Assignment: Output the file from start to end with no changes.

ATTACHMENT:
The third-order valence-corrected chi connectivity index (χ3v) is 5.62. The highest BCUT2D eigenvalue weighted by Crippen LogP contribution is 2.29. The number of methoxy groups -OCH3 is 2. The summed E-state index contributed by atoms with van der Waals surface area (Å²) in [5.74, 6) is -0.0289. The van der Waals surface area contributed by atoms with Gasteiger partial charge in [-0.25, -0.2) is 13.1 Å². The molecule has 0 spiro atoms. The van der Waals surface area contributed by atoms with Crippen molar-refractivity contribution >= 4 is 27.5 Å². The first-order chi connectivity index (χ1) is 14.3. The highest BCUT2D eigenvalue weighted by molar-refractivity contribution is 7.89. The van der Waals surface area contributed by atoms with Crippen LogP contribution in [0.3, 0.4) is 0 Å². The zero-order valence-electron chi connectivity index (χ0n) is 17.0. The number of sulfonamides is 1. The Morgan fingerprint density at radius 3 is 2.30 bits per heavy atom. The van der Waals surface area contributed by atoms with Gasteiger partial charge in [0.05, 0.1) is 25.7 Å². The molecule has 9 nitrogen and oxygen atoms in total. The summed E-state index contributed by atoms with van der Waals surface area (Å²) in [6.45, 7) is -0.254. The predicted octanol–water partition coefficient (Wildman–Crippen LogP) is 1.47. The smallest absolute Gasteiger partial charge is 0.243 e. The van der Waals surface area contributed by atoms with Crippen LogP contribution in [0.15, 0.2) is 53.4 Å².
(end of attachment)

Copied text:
The third-order valence-corrected chi connectivity index (χ3v) is 5.62. The highest BCUT2D eigenvalue weighted by Crippen LogP contribution is 2.29. The number of methoxy groups -OCH3 is 2. The summed E-state index contributed by atoms with van der Waals surface area (Å²) in [5.74, 6) is -0.0289. The van der Waals surface area contributed by atoms with Gasteiger partial charge in [-0.25, -0.2) is 13.1 Å². The molecule has 0 spiro atoms. The van der Waals surface area contributed by atoms with Crippen molar-refractivity contribution >= 4 is 27.5 Å². The first-order chi connectivity index (χ1) is 14.3. The highest BCUT2D eigenvalue weighted by molar-refractivity contribution is 7.89. The van der Waals surface area contributed by atoms with Crippen LogP contribution in [0.3, 0.4) is 0 Å². The zero-order valence-electron chi connectivity index (χ0n) is 17.0. The number of sulfonamides is 1. The Morgan fingerprint density at radius 3 is 2.30 bits per heavy atom. The van der Waals surface area contributed by atoms with Gasteiger partial charge in [0.05, 0.1) is 25.7 Å². The molecule has 9 nitrogen and oxygen atoms in total. The summed E-state index contributed by atoms with van der Waals surface area (Å²) in [6.45, 7) is -0.254. The predicted octanol–water partition coefficient (Wildman–Crippen LogP) is 1.47. The smallest absolute Gasteiger partial charge is 0.243 e. The van der Waals surface area contributed by atoms with Crippen LogP contribution in [0.15, 0.2) is 53.4 Å².